McMURRAY, FREDERICK CHARLES Name: Frederick Charles McMurray Rank/Branch: O3/United States Air Force Unit: 336TFS/4th TFW Date of Birth: 13 April 1945 Home City of Record: Coeur d'Alene ID Date of Loss: 12 September 72 Country of Loss: North Vietnam Loss Coordinates: 211700N 1065400E Status (in 1973): Returnee Category: Aircraft/Vehicle/Ground: F4E Number 7266 Incident No: 1923 Other Personnel in Incident: Rudolph Zuberbuhler, returnee, pilot Source: Updated by P.O.W. NETWORK March 1997 from one or more of the following: raw data from U.S. Government agency sources, correspondence with POW/MIA families, published sources, personal interviews. REMARKS: 730329 RELEASED BY DRV
SOURCE: WE CAME HOME copyright 1977 Captain and Mrs. Frederic A Wyatt (USNR Ret), Barbara Powers Wyatt, Editor P.O.W. Publications, 10250 Moorpark St., Toluca Lake, CA 91602 Text is reproduced as found in the original publication (including date and spelling errors). FREDERICK C. McMURRAY Captain - United States Air Force Shot Down: September 12, 1972 Released: March 29, 1973 I was shot down on 12 September 1972 and I was released 29 March 1973. My full name is Frederick Charles McMurray. I am a Captain in the USAF. When I was shot down I was a Navigator in a F4E. I received a compression fracture during ejection. The United States Government did not know I had been captured and listed me as an MIA. While in captivity, I was not tortured, but I was beaten. The beatings by the North Vietnamese caused a broken nose, broken tooth and ruptured stomach muscles. I will tell you about three of my experiences. These three experiences are not giving specifics on camp life but I hope they will add to the variety of the book. (1) During one of my initial interrogations the weather was quite hot and the interrogators brought in an electric fan and placed it so it would blow on them, not me. Due to the faulty wiring of the outlet, it was only working intermittently. This was bothering the interrogators so they decided to stop in the middle of the interrogation and try to fix it. While one of them was working on it he got a bad electrical shock that knocked him on his rear. Although I wasn't in a jovial mood at the time I almost broke out laughing when I saw him get shocked. (2) While I was in isolation, I had a special religious service each Sunday. I am a Roman Catholic and have gone to Mass all my life, so I know a number of prayers from the Mass. I would use some bread and imagine the darkened water they gave us (they called it tea) was wine and I would have my own little Mass. I called it my "Mini Mass." (3) I spent part of my isolation time in an area called "Heartbreak." There was a drain hole at one end of the cell. Numerous rats and mice would run between the drain hole and a hole under my door. I started noticing quite a bit of debris at the mouth of the drainage hole. Things like pieces of cloth and wood, and a couple small pieces of chewed fruit. Each night I would push out the debris. However, in the morning it was pushed back up to the mouth of the drainage hole. Finally I took all the debris put it in my (bathroom) bucket. The next morning there was some new debris there. I decided that a pack-rat was bringing it to me. Before I went to bed at night I would put a little piece of bread by the drainage hole. In the morning it was gone. I really don't like rats, but I looked forward to see what he would bring me. Most of it was garbage. However, he did bring me a few things I enjoyed, such as two pieces of chalk with which I was able to draw and write on the floor and walls. He also brought me a piece of string with which I practiced my Boy Scout knots. I realize that these experiences aren't earth shaking, but my stay in Hanoi, for the most part, was not what one would call exciting.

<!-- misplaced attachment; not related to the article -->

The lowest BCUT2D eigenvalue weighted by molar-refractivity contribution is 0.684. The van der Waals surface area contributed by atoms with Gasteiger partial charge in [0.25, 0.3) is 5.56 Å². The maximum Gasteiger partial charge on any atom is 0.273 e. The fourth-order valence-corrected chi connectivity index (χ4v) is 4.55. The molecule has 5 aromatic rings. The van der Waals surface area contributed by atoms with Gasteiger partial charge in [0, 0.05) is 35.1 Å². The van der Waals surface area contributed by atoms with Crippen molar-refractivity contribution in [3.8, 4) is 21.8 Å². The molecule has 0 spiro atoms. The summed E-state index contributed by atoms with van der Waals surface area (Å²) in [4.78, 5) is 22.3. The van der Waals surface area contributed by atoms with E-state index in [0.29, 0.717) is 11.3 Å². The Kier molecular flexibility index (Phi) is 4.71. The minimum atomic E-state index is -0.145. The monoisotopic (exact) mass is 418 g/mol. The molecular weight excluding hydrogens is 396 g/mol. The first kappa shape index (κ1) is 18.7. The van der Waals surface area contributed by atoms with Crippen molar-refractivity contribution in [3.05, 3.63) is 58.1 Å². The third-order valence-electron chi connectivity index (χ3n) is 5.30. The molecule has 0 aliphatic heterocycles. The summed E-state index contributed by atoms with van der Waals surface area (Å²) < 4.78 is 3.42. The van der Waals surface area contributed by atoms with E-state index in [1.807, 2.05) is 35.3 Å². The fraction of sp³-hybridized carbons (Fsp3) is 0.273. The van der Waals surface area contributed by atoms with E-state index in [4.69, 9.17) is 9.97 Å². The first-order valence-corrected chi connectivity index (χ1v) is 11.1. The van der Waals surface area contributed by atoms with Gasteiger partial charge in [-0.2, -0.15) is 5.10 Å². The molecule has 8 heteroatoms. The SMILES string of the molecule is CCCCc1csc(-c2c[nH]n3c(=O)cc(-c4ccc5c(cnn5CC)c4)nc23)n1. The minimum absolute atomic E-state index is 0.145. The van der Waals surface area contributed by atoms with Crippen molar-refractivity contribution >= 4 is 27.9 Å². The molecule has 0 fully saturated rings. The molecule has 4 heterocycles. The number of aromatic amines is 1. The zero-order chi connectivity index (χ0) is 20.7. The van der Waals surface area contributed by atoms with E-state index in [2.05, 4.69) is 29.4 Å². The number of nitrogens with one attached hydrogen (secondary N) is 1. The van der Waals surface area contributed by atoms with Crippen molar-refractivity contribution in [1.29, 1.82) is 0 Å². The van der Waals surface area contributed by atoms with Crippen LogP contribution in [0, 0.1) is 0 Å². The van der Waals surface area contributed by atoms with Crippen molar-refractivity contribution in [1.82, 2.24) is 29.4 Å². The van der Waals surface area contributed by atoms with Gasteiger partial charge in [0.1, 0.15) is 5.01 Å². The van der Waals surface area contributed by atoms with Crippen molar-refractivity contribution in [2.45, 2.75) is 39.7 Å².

Frederick McMurray retired from the United States Air Force as a Lt. Colonel in 1988. His awards and decorations include the Distinguished flying Cross, Bronze Star with V for Valor, Purple Heart and the POW Medal. In reflecting on his captivity, Frederick says that other incidents were more important to him, such as his marriage and the births of his children - but his experiences as a POW and his release probably did more to shape who he is today. He and his wife Judy reside in Idaho. They have three children, and are execting their first grandchild in October of 1997. McMurray enjoys golfing, skiing, fishing, reading and traveling when he is not flying 757's for Northwest Airlines.